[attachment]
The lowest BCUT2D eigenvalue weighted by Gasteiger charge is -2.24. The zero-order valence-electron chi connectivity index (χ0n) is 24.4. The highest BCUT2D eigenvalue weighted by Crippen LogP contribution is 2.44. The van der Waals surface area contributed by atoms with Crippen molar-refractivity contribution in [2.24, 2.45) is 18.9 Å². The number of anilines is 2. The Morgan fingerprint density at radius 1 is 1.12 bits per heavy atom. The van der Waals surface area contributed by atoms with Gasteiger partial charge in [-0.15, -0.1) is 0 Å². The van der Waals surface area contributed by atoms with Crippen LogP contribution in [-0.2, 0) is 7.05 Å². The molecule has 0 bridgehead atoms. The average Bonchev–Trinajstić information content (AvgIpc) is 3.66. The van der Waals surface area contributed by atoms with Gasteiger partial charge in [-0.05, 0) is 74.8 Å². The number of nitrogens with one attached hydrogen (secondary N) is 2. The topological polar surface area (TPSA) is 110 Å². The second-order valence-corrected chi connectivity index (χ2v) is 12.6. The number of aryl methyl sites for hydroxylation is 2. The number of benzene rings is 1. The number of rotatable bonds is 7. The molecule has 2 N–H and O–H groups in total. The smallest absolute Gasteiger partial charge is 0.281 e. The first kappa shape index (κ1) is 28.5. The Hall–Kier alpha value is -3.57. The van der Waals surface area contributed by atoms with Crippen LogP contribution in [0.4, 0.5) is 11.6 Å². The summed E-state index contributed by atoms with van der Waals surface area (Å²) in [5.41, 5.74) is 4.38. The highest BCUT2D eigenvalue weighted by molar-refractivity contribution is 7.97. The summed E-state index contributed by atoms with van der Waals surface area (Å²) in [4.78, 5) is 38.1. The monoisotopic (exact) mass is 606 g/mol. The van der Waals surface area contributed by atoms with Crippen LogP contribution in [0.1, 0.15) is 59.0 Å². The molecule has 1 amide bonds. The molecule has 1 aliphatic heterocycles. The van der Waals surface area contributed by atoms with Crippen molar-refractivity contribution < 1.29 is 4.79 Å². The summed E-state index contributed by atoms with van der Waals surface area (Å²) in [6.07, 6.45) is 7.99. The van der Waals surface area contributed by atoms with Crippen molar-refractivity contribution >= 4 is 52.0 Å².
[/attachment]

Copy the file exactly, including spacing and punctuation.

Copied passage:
The lowest BCUT2D eigenvalue weighted by Gasteiger charge is -2.24. The zero-order valence-electron chi connectivity index (χ0n) is 24.4. The highest BCUT2D eigenvalue weighted by Crippen LogP contribution is 2.44. The van der Waals surface area contributed by atoms with Crippen molar-refractivity contribution in [2.24, 2.45) is 18.9 Å². The number of anilines is 2. The Morgan fingerprint density at radius 1 is 1.12 bits per heavy atom. The van der Waals surface area contributed by atoms with Gasteiger partial charge in [-0.15, -0.1) is 0 Å². The van der Waals surface area contributed by atoms with Crippen LogP contribution in [-0.2, 0) is 7.05 Å². The molecule has 0 bridgehead atoms. The average Bonchev–Trinajstić information content (AvgIpc) is 3.66. The van der Waals surface area contributed by atoms with Gasteiger partial charge in [-0.05, 0) is 74.8 Å². The number of nitrogens with one attached hydrogen (secondary N) is 2. The topological polar surface area (TPSA) is 110 Å². The second-order valence-corrected chi connectivity index (χ2v) is 12.6. The number of aryl methyl sites for hydroxylation is 2. The number of benzene rings is 1. The number of rotatable bonds is 7. The molecule has 2 N–H and O–H groups in total. The smallest absolute Gasteiger partial charge is 0.281 e. The first kappa shape index (κ1) is 28.5. The Hall–Kier alpha value is -3.57. The van der Waals surface area contributed by atoms with Crippen LogP contribution in [0.4, 0.5) is 11.6 Å². The summed E-state index contributed by atoms with van der Waals surface area (Å²) in [5.41, 5.74) is 4.38. The highest BCUT2D eigenvalue weighted by molar-refractivity contribution is 7.97. The summed E-state index contributed by atoms with van der Waals surface area (Å²) in [4.78, 5) is 38.1. The monoisotopic (exact) mass is 606 g/mol. The van der Waals surface area contributed by atoms with Crippen LogP contribution in [0.1, 0.15) is 59.0 Å². The molecule has 1 amide bonds. The molecule has 1 aliphatic heterocycles. The van der Waals surface area contributed by atoms with Crippen molar-refractivity contribution < 1.29 is 4.79 Å². The summed E-state index contributed by atoms with van der Waals surface area (Å²) in [6.07, 6.45) is 7.99. The van der Waals surface area contributed by atoms with Crippen molar-refractivity contribution >= 4 is 52.0 Å².